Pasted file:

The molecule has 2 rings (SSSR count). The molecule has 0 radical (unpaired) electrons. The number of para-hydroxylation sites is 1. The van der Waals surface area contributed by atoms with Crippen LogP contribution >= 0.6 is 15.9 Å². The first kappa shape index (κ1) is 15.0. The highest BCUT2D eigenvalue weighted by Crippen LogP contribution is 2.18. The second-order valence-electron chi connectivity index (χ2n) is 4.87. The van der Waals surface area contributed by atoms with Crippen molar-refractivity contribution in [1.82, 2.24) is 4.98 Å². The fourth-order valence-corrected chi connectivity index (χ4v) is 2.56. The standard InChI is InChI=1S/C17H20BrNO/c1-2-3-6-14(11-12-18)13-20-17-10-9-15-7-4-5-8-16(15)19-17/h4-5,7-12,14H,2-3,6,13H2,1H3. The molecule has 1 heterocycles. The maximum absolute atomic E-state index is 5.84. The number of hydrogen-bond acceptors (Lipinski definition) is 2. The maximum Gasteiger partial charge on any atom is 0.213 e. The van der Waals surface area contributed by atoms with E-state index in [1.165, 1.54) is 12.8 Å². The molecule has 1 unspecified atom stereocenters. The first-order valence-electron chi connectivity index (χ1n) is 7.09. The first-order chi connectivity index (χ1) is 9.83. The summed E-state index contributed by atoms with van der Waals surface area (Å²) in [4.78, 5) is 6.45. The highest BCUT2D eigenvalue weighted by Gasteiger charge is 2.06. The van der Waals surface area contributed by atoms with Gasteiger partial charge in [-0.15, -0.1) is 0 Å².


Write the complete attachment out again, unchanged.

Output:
The molecule has 2 rings (SSSR count). The molecule has 0 radical (unpaired) electrons. The number of para-hydroxylation sites is 1. The van der Waals surface area contributed by atoms with Crippen LogP contribution >= 0.6 is 15.9 Å². The first kappa shape index (κ1) is 15.0. The highest BCUT2D eigenvalue weighted by Crippen LogP contribution is 2.18. The second-order valence-electron chi connectivity index (χ2n) is 4.87. The van der Waals surface area contributed by atoms with Crippen molar-refractivity contribution in [1.82, 2.24) is 4.98 Å². The fourth-order valence-corrected chi connectivity index (χ4v) is 2.56. The standard InChI is InChI=1S/C17H20BrNO/c1-2-3-6-14(11-12-18)13-20-17-10-9-15-7-4-5-8-16(15)19-17/h4-5,7-12,14H,2-3,6,13H2,1H3. The molecule has 1 heterocycles. The maximum absolute atomic E-state index is 5.84. The number of hydrogen-bond acceptors (Lipinski definition) is 2. The maximum Gasteiger partial charge on any atom is 0.213 e. The van der Waals surface area contributed by atoms with E-state index in [1.165, 1.54) is 12.8 Å². The molecule has 1 unspecified atom stereocenters. The first-order valence-electron chi connectivity index (χ1n) is 7.09. The first-order chi connectivity index (χ1) is 9.83. The summed E-state index contributed by atoms with van der Waals surface area (Å²) in [4.78, 5) is 6.45. The highest BCUT2D eigenvalue weighted by Gasteiger charge is 2.06. The van der Waals surface area contributed by atoms with Gasteiger partial charge in [-0.15, -0.1) is 0 Å².